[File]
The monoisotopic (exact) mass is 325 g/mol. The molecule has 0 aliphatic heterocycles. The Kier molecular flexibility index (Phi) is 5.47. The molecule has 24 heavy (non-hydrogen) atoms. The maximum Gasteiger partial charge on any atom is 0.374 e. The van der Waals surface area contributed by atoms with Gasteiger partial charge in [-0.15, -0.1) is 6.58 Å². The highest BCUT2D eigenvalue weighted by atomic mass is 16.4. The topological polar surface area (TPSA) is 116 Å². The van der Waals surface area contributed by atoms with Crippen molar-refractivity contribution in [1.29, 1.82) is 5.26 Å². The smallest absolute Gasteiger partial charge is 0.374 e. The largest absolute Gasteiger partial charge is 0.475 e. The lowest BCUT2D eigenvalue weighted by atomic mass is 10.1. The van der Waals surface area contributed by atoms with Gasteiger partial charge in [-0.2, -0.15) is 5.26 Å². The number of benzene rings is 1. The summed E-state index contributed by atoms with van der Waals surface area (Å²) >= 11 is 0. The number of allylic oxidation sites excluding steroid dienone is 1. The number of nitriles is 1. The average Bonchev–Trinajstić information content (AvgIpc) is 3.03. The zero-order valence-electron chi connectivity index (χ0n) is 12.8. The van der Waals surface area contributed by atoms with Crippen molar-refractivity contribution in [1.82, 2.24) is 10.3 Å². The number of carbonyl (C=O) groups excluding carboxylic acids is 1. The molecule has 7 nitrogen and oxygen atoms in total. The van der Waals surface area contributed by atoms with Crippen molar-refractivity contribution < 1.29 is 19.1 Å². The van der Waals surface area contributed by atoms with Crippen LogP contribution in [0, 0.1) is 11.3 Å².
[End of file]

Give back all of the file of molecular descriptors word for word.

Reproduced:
The monoisotopic (exact) mass is 325 g/mol. The molecule has 0 aliphatic heterocycles. The Kier molecular flexibility index (Phi) is 5.47. The molecule has 24 heavy (non-hydrogen) atoms. The maximum Gasteiger partial charge on any atom is 0.374 e. The van der Waals surface area contributed by atoms with Gasteiger partial charge in [-0.15, -0.1) is 6.58 Å². The highest BCUT2D eigenvalue weighted by atomic mass is 16.4. The topological polar surface area (TPSA) is 116 Å². The van der Waals surface area contributed by atoms with Crippen molar-refractivity contribution in [1.29, 1.82) is 5.26 Å². The smallest absolute Gasteiger partial charge is 0.374 e. The largest absolute Gasteiger partial charge is 0.475 e. The lowest BCUT2D eigenvalue weighted by atomic mass is 10.1. The van der Waals surface area contributed by atoms with Gasteiger partial charge in [-0.2, -0.15) is 5.26 Å². The number of benzene rings is 1. The summed E-state index contributed by atoms with van der Waals surface area (Å²) >= 11 is 0. The number of allylic oxidation sites excluding steroid dienone is 1. The number of nitriles is 1. The average Bonchev–Trinajstić information content (AvgIpc) is 3.03. The zero-order valence-electron chi connectivity index (χ0n) is 12.8. The van der Waals surface area contributed by atoms with Crippen molar-refractivity contribution in [1.82, 2.24) is 10.3 Å². The number of carbonyl (C=O) groups excluding carboxylic acids is 1. The molecule has 7 nitrogen and oxygen atoms in total. The van der Waals surface area contributed by atoms with Crippen molar-refractivity contribution < 1.29 is 19.1 Å². The van der Waals surface area contributed by atoms with Crippen LogP contribution in [0, 0.1) is 11.3 Å².